Biopolymers: Biochemical and biophysical characterization of the nucleic acid binding properties of the RNA/DNA binding protein EWS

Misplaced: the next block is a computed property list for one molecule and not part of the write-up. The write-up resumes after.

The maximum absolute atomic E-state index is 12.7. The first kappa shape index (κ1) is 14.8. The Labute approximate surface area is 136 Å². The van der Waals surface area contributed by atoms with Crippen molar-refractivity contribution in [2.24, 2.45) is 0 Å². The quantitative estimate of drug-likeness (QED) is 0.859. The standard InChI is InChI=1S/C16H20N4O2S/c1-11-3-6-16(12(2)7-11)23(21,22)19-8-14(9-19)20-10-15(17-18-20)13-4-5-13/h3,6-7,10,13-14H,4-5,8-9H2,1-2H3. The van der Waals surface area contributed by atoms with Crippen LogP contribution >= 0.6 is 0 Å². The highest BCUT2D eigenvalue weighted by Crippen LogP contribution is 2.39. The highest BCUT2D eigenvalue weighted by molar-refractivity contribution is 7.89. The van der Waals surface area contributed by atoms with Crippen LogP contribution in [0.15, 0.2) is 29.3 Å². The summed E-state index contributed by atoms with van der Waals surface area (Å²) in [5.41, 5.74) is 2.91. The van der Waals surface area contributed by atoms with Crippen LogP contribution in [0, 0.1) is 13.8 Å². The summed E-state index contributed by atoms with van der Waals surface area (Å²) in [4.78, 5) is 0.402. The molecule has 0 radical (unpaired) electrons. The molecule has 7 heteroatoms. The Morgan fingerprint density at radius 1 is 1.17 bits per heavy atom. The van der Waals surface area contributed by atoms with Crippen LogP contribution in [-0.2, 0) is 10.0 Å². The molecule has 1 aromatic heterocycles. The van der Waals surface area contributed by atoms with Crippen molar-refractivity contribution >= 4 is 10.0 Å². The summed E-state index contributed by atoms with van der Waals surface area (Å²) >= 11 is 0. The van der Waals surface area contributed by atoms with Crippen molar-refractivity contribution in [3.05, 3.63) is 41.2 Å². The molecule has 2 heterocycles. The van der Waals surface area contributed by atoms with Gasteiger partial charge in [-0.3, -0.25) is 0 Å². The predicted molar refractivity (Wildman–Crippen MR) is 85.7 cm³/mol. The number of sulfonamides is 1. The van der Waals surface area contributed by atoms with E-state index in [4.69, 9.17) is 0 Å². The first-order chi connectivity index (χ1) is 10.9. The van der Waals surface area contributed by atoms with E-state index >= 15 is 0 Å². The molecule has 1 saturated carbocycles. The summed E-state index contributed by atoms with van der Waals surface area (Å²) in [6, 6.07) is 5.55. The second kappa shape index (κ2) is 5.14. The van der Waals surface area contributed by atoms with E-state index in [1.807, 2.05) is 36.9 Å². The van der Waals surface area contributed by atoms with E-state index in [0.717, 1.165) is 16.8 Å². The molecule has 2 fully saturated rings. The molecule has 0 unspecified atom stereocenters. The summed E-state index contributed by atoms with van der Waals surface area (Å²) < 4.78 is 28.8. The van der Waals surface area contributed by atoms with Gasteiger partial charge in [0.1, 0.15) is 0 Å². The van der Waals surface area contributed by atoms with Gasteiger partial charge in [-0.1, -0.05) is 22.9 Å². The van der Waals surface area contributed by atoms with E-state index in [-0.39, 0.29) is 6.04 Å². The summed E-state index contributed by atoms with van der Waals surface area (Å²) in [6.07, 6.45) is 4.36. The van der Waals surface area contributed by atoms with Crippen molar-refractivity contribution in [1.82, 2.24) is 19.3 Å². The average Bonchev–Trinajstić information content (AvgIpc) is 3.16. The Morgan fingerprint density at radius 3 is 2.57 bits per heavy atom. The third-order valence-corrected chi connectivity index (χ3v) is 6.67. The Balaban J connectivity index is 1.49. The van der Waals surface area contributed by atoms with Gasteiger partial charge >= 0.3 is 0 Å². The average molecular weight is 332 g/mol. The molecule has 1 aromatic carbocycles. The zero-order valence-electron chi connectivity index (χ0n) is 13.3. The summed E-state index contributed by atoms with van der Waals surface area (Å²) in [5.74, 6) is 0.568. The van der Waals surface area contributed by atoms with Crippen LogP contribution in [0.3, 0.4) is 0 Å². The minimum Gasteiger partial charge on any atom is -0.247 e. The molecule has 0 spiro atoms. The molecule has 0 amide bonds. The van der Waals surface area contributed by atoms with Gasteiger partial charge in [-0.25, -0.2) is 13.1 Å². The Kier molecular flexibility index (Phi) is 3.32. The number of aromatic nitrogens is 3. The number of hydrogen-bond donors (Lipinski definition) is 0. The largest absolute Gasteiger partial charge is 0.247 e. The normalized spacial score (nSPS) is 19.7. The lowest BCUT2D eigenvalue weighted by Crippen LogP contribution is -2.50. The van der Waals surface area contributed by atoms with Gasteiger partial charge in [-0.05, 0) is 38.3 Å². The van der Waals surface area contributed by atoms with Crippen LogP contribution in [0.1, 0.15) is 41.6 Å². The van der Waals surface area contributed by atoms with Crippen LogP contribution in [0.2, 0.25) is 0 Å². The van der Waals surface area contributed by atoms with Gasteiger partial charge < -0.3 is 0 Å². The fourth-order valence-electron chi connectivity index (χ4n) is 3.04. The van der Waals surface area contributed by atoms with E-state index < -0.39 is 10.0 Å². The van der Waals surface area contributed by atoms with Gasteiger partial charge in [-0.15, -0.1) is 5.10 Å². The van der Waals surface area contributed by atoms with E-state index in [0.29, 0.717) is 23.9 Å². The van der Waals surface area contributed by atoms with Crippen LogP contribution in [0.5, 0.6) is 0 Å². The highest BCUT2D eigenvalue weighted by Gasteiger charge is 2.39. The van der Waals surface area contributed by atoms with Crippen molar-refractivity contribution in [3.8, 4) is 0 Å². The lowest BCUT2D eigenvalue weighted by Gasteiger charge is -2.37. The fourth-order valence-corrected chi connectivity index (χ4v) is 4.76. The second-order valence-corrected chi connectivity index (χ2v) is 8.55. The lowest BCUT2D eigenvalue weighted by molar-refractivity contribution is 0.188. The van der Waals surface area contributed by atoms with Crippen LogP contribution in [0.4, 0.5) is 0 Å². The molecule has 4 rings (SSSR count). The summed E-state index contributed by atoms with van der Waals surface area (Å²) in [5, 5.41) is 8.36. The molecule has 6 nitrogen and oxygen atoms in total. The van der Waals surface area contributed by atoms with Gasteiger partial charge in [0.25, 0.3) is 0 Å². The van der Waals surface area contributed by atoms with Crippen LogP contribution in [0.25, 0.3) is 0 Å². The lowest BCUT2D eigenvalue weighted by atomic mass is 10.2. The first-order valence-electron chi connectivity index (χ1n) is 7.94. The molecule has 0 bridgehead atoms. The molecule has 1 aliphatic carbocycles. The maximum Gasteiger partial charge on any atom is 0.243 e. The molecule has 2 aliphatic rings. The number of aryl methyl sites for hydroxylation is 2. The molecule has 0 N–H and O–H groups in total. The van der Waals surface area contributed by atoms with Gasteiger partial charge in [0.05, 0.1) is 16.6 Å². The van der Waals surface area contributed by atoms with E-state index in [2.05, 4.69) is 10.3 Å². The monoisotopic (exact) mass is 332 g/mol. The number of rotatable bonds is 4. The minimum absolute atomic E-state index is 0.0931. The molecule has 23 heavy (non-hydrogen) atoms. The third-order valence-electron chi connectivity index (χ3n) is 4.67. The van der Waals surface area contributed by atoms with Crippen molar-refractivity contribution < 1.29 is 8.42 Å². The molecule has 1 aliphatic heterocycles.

EWS is a member of the FET family of RNA/DNA binding proteins that regulate crucial phases of nucleic acid metabolism. EWS comprises an N-terminal low-complexity domain (LCD) and a C-terminal RNA-binding domain (RBD). The RBD is further divided into three RG-rich regions, which flank an RNA-recognition motif (RRM) and a zinc finger (ZnF) domain. Recently, EWS was shown to regulate R-loops in Ewing sarcoma, a pediatric bone and soft-tissue cancer in which a chromosomal translocation fuses the N-terminal LCD of EWS to the C-terminal DNA binding domain of the transcription factor FLI1. Though EWS was shown to bind R-loops directly, the binding mechanism was not elucidated. In the current study, the RBD of EWS was divided into several constructs, which were subsequently assayed for binding to various nucleic acid structures expected to form at R-loops, including RNA stem-loops, DNA G-quadruplexes, and RNA: DNA hybrids. EWS interacted with all three nucleic acid structures with varying affinities, and multiple domains contributed to binding each substrate. The RRM and RG2 region appear to bind nucleic acids promiscuously, while the ZnF displayed more selectivity for single-stranded structures. With these results, the structural underpinnings of EWS recognition and binding of R-loops and other nucleic acid structures are better understood.